“Who would you like me to encourage today?” The prayer may seem small, but God can have big answers in store. Amelia Rhodes, author of Pray A to Z, joins us today to share about a seemingly small prayer she said in an elevator and how she saw God answer. Plus, make sure to enter Amelia’s Guide to Prayer prize pack. Click here to learn more and enter.
I smashed the down arrow for the elevator. My right foot tapped out the nervous energy coursing through my body.
“It’s only breakfast,” I kept telling myself.
I was attending a retreat for writers–a retreat where I had shown up not knowing anyone, and many of the other attendees were old friends.
I had enjoyed the first couple days, meeting some wonderful women. My two roommates and I became fast friends.
But on this particular morning, many of the attendees, my roommates included, had planned breakfast meetings.
I had no plans. Who would I sit with? What would I do for breakfast? A hundred different anxious thoughts ran through my head. I felt like I was twelve again wondering who would let me sit at their lunch table.
Then I remembered to direct those anxious thoughts regarding breakfast to my Heavenly Father.
I breathed a quick prayer while watching the elevator numbers light up in sequence. “God, I know it’s just breakfast. Help me get my eyes off myself and quit worrying about if I fit in. Direct me where You want me to sit, and if there’s someone I can encourage this morning, or if there’s any way You’d like to use me for Your glory, I’m here.”
The elevator doors opened as I whispered, “Amen.” I took a deep breath and rode down in peace.
I walked into breakfast alone, my eyes scanning the room, taking note of all the groups already meeting. I filled my plate with pastries and eggs.
Dodging chairs filled with other retreat members already deep into conversation, I found a table with just one woman seated.
“Mind if I join you?” I asked.
“Oh please, yes, go right ahead,” she replied.
I sat down and started asking about her life and writing. Within minutes, we squeezed six of us around a table meant for four. I finished my meal eating off a small corner of the table.
We chatted about our homes, families, and fried fruit pies, which I apparently need to learn how to make.
As we finished our meals, the table slowly emptied. I was in no rush, and had a half hour before the first session.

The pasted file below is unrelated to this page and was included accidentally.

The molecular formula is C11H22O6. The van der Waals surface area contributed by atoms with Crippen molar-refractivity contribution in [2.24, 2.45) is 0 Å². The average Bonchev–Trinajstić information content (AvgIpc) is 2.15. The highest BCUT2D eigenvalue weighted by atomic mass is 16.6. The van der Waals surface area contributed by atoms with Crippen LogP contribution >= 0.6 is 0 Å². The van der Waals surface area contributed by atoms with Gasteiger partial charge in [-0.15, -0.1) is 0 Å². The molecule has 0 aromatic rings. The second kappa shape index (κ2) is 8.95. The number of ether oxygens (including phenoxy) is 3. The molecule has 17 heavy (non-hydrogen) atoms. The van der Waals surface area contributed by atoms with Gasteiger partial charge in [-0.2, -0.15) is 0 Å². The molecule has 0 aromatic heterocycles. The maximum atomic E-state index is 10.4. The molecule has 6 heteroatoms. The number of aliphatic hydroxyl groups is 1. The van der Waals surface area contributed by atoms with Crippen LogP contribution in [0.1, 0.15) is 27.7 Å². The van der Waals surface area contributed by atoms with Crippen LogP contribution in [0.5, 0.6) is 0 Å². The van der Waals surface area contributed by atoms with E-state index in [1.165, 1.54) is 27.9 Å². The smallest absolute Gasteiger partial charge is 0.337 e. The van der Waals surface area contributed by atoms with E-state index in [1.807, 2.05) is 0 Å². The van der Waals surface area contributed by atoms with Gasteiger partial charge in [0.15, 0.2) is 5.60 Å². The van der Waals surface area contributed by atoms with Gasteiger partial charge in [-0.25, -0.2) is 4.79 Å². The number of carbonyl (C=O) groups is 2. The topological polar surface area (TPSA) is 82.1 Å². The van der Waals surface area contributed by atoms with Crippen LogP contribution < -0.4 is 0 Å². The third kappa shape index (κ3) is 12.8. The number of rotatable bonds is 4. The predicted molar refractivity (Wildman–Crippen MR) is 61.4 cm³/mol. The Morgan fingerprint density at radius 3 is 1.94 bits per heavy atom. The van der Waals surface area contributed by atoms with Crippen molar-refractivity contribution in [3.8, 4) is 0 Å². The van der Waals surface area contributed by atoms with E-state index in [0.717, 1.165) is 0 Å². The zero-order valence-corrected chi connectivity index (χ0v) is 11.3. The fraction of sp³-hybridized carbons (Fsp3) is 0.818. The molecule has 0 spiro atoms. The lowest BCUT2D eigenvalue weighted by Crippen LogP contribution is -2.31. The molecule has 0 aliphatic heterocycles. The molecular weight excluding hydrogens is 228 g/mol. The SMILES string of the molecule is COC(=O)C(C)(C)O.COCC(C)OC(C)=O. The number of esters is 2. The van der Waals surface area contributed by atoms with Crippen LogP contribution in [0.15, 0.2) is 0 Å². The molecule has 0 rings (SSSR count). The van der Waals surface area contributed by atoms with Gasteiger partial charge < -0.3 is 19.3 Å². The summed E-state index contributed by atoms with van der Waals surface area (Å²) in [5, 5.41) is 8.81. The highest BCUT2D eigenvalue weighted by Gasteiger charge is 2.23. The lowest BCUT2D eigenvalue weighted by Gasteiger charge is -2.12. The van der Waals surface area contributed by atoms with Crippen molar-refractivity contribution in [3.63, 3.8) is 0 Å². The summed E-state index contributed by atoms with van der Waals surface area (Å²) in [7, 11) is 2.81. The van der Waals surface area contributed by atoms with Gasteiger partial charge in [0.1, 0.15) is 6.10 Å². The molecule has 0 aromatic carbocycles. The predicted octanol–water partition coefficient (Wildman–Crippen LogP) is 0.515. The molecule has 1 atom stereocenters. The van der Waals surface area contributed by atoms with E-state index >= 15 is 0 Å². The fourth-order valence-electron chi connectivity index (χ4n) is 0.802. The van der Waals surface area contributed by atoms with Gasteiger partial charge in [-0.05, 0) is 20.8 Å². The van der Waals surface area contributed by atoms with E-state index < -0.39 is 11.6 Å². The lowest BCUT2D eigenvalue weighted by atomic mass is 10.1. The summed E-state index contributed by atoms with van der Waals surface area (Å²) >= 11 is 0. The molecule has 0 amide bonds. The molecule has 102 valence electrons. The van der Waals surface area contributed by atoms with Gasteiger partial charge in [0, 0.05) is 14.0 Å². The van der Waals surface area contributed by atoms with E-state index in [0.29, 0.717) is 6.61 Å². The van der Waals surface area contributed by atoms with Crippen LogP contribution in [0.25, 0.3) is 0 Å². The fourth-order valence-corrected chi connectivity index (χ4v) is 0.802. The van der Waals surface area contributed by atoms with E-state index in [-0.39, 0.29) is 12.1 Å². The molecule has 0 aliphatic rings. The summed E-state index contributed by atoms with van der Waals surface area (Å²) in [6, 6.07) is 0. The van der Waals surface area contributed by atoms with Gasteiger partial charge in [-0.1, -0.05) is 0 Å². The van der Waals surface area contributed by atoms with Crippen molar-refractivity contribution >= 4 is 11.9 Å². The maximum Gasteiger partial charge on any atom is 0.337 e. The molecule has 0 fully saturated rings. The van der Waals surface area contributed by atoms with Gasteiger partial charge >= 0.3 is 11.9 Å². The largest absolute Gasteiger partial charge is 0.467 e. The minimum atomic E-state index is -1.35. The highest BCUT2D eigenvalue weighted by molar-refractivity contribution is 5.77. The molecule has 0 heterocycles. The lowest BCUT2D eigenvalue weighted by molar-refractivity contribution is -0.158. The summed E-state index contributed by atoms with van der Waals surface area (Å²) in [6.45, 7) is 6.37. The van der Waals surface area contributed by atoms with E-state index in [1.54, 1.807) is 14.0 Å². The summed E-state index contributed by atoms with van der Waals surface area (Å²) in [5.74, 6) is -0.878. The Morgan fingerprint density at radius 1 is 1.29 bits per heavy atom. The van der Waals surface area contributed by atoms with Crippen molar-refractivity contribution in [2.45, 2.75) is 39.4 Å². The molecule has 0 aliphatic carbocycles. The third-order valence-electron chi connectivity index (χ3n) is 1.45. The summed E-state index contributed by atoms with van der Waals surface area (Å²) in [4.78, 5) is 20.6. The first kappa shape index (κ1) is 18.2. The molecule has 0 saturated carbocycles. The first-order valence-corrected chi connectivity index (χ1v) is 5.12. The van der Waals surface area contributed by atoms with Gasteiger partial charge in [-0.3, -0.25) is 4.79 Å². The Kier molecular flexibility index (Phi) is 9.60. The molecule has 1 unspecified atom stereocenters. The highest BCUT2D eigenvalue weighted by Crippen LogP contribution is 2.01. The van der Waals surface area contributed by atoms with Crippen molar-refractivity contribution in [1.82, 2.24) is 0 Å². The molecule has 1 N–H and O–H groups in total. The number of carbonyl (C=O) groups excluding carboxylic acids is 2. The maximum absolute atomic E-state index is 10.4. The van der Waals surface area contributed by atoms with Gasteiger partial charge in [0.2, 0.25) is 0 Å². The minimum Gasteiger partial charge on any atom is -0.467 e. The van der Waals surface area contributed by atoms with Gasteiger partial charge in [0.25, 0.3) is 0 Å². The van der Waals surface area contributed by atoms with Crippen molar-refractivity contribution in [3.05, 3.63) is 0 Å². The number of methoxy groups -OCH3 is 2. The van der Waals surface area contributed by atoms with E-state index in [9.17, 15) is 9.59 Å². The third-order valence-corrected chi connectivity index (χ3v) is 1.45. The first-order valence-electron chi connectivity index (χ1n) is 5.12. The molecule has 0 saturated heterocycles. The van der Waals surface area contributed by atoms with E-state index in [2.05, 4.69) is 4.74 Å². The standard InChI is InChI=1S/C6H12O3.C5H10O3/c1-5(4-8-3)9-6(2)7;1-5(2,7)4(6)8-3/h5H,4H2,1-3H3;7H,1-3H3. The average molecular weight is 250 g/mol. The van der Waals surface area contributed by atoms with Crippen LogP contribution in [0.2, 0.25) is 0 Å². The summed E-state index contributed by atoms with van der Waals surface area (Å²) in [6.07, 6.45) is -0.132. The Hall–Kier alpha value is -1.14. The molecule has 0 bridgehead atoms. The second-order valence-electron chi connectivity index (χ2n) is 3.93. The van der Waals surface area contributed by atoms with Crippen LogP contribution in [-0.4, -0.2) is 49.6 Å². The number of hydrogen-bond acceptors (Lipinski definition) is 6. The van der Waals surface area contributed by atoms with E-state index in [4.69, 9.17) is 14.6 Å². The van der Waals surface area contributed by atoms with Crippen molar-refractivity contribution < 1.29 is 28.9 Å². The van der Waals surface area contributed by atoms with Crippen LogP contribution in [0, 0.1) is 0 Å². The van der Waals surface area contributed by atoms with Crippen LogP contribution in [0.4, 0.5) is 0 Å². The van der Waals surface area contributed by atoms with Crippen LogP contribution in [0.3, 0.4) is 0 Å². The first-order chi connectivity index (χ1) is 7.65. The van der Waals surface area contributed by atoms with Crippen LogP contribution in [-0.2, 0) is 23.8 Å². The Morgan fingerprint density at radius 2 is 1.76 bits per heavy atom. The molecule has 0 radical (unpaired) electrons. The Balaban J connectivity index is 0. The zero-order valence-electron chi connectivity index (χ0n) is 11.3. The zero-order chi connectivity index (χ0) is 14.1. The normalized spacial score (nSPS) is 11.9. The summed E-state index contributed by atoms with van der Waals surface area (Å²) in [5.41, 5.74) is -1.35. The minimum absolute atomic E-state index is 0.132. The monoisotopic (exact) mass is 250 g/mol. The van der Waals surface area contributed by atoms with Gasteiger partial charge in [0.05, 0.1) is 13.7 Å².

My heart sighed a happy thanks to God for a delightful breakfast making new friends.
I looked at the young lady on my right. I had met her briefly on the first day of the retreat and had felt this nudge to get to know her better.
The nudge grew stronger.
Now. Ask her about her writing. Ask about her life. Do it now.
“Ok, God. I’m listening and obeying,” my heart replied.
I turned sideways in my chair and asked her, “So, what do you write? Tell me a little about yourself.”
A big smile spread across her face. She’d been a quiet observer during our lively group’s breakfast conversation. Now, she quickly opened up and shared about her writing and the type of work God has called her to do.
We realized we had a mutual friend, and the conversation flowed fast.
She told me about her two kids, and I felt like I had met the younger sister I’d never had.
Then she asked a question, and my spirit felt the turn in conversation.
“How did you decide to only have two kids? I’ve been struggling with that, even though I know it’s the right decision for our family.” She gave a quick synopsis of physical and mental health struggles, and it felt like I was listening to my own story.
“Oh, honey. I understand,” I replied.
I gave a quick rundown of the past decade of my life–battles with depression, anxiety, my husband’s cancer journey, and how I struggle with guilt in my motherhood, feeling like I’m not like other moms, but somehow should be.
With each new revelation, she replied, “Me too! I thought I was the only one. No one talks about these things!”
Tears bloomed in her eyes, spilling down her sweet, young cheeks.
I knew we were sitting on holy ground. This was the answer to my elevator-plea about breakfast to get my eyes off myself.
I gave her a big hug, spoke words of God’s love and truth over her, and then we prayed together.
When we finished the conversation, we stared at each other wide-eyed for a minute. In a room filled with 50 other women, we had no idea the two of us had so much in common.
We dabbed our eyes with tissues and headed into our first retreat session of the day, and I told her about my elevator prayer.
“God loves you very much, and is definitely looking out for you,” I said. “I just knew He was prompting me to start a conversation with you.”
I’ve learned nothing is too insignificant to pray about.
Even something as small as “Where should I sit for breakfast?” or “Who would you like me to encourage today?” can have a big impact not only on your life, but on the lives around you.
As we pray over the small, everyday things in our lives, we become more aware of God’s promptings to reach out to those around us. He grants us courage to follow through, and we gain a front-row seat to the work God is doing in people’s lives.
We may not always see an immediate answer, but small prayers throughout the day keep us in close communion to Him. That alone is a big answer.